Plant in garden or outdoor container in the spring, when all danger of frost has passed. Lavenders prefer a spot in full sun where there is loamy, well-drained soil. It doesn’t like to be wet, so raised beds or containers with adequate drainage holes work best. Space plants 12” apart. Thoroughly water in and apply a 2” layer of mulch on top of the soil to help conserve water and reduce weeds.
Once established, lavender is drought tolerant. Grows well in containers or mixed plantings. Plant height 24”. Attracts bees and butterflies. Resists deer and rabbits. Leaves repel mosquitoes.
Lavender, Spanish Eyes lavandula multifida
Spanish Eyes Lavender is quickly gaining in popularity for it’s a quick bloomer; flowering 8 weeks after germination and keeps going throughout the summer. Perfect for cut flower arrangements. Spanish eyes is a Fernleaf type with multi branching stems. It doesn’t have the traditional lavender aroma, but makes up for it in beauty and performance.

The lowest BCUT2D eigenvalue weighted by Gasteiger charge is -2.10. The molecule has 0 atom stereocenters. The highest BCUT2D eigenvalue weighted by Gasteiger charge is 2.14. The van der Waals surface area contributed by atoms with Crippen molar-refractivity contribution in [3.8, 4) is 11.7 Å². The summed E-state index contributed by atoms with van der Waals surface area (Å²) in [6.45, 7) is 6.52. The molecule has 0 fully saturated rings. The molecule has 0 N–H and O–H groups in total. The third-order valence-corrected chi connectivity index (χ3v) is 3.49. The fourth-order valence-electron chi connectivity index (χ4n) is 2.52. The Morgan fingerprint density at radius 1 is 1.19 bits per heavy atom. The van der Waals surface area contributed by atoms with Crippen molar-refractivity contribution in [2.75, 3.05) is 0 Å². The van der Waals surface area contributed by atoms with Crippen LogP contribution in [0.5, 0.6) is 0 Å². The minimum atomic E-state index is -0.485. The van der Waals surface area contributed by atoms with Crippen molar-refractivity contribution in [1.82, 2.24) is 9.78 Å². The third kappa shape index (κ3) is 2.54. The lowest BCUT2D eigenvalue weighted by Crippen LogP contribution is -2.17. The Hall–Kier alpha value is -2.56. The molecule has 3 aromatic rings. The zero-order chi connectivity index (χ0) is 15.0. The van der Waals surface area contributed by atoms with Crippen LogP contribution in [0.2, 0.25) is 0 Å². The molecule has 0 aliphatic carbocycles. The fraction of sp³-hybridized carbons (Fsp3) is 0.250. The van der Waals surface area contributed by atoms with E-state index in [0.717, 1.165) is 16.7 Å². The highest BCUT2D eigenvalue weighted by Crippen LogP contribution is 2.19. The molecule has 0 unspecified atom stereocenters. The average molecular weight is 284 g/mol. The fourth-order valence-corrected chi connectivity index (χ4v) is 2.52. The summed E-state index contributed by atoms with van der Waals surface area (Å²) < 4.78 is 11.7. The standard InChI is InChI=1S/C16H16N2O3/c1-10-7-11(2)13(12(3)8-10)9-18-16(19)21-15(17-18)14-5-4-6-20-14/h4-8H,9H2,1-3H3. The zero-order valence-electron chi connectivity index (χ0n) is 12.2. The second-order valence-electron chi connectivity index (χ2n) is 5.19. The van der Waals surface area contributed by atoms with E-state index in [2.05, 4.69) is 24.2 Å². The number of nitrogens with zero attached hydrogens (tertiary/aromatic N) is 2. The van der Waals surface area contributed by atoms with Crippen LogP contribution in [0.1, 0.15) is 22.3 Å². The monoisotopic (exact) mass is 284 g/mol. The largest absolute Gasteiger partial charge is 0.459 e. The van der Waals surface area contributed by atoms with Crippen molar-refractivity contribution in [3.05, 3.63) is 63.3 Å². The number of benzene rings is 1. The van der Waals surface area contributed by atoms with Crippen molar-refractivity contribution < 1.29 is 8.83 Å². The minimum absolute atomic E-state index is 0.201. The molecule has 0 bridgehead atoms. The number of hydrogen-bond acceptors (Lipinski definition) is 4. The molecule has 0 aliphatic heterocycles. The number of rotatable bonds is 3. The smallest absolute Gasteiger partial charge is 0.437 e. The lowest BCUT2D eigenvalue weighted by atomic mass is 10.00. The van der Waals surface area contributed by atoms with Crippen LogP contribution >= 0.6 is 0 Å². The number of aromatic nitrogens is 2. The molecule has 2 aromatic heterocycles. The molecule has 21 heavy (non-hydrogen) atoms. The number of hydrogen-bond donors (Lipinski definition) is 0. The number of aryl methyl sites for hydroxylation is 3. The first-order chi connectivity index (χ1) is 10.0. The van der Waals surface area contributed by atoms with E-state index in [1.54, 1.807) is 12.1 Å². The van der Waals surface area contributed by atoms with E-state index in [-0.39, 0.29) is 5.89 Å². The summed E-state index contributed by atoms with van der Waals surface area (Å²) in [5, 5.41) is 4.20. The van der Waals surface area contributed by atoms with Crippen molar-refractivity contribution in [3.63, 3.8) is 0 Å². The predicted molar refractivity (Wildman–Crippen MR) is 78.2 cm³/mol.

Lavender’s name comes from the Latin verb meaning “to wash”. It has been used by many to relieve headaches, quiet coughs and soothe digestive systems, but has been prized mostly for its oil content, found in the blossoms, by the perfume industry. What many people don’t know about Lavender is that its leaves are a natural herbicide and will help repel insects like mosquitoes.
Lavender can also be used as a culinary herb in flavored vinegar, jellies, as a flavoring in lavender ice cream, or as an ingredient in lavender short bread. Use a light hand when cooking with lavender. Its flavor is most successful when it lags in the background, hinting that there’s an interesting flavor enhancing your food, but not so bold that you immediately recognize it.